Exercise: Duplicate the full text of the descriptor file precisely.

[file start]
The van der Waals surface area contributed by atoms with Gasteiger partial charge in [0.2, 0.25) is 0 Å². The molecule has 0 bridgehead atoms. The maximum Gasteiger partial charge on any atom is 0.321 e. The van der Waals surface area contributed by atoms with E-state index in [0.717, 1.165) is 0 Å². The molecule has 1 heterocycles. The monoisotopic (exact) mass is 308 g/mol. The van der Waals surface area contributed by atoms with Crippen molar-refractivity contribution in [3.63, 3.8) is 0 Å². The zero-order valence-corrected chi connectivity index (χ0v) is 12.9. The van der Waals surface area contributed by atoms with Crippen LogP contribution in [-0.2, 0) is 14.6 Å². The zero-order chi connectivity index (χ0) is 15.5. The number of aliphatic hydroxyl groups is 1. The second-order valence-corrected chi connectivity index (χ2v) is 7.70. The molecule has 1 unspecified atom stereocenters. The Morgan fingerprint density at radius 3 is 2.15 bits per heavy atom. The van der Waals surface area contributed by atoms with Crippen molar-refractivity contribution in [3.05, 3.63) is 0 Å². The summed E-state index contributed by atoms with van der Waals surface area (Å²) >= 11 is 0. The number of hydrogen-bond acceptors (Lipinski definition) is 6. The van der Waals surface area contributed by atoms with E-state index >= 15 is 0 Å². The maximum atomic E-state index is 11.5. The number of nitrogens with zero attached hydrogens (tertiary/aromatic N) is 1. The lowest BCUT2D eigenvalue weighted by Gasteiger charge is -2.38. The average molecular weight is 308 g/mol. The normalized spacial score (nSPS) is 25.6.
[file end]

The van der Waals surface area contributed by atoms with Gasteiger partial charge in [0.2, 0.25) is 0 Å². The molecule has 0 bridgehead atoms. The maximum Gasteiger partial charge on any atom is 0.321 e. The van der Waals surface area contributed by atoms with E-state index in [0.717, 1.165) is 0 Å². The molecule has 1 heterocycles. The monoisotopic (exact) mass is 308 g/mol. The van der Waals surface area contributed by atoms with Crippen molar-refractivity contribution in [3.63, 3.8) is 0 Å². The zero-order valence-corrected chi connectivity index (χ0v) is 12.9. The van der Waals surface area contributed by atoms with Crippen LogP contribution in [-0.2, 0) is 14.6 Å². The zero-order chi connectivity index (χ0) is 15.5. The number of aliphatic hydroxyl groups is 1. The second-order valence-corrected chi connectivity index (χ2v) is 7.70. The molecule has 1 unspecified atom stereocenters. The Morgan fingerprint density at radius 3 is 2.15 bits per heavy atom. The van der Waals surface area contributed by atoms with Crippen molar-refractivity contribution in [3.05, 3.63) is 0 Å². The summed E-state index contributed by atoms with van der Waals surface area (Å²) >= 11 is 0. The number of hydrogen-bond acceptors (Lipinski definition) is 6. The van der Waals surface area contributed by atoms with E-state index >= 15 is 0 Å². The maximum atomic E-state index is 11.5. The number of nitrogens with zero attached hydrogens (tertiary/aromatic N) is 1. The lowest BCUT2D eigenvalue weighted by Gasteiger charge is -2.38. The average molecular weight is 308 g/mol. The normalized spacial score (nSPS) is 25.6.